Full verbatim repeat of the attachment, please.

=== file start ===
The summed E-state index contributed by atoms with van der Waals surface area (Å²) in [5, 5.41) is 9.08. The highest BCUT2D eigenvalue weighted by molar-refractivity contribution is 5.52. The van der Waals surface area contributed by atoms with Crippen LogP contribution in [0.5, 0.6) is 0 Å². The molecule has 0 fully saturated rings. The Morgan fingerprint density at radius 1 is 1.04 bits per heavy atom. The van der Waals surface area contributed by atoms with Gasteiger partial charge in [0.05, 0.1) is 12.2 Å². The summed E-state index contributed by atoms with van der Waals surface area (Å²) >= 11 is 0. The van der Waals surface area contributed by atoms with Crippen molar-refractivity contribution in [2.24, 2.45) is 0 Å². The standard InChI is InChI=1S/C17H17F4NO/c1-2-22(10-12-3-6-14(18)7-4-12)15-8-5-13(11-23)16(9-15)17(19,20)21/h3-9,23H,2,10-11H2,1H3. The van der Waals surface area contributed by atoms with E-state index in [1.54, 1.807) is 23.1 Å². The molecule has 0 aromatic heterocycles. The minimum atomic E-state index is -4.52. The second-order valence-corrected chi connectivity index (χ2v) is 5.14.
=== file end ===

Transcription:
The summed E-state index contributed by atoms with van der Waals surface area (Å²) in [5, 5.41) is 9.08. The highest BCUT2D eigenvalue weighted by molar-refractivity contribution is 5.52. The van der Waals surface area contributed by atoms with Crippen LogP contribution in [0.5, 0.6) is 0 Å². The molecule has 0 fully saturated rings. The Morgan fingerprint density at radius 1 is 1.04 bits per heavy atom. The van der Waals surface area contributed by atoms with Gasteiger partial charge in [0.05, 0.1) is 12.2 Å². The summed E-state index contributed by atoms with van der Waals surface area (Å²) >= 11 is 0. The van der Waals surface area contributed by atoms with Crippen molar-refractivity contribution in [2.24, 2.45) is 0 Å². The standard InChI is InChI=1S/C17H17F4NO/c1-2-22(10-12-3-6-14(18)7-4-12)15-8-5-13(11-23)16(9-15)17(19,20)21/h3-9,23H,2,10-11H2,1H3. The van der Waals surface area contributed by atoms with E-state index in [1.54, 1.807) is 23.1 Å². The molecule has 0 aromatic heterocycles. The minimum atomic E-state index is -4.52. The second-order valence-corrected chi connectivity index (χ2v) is 5.14.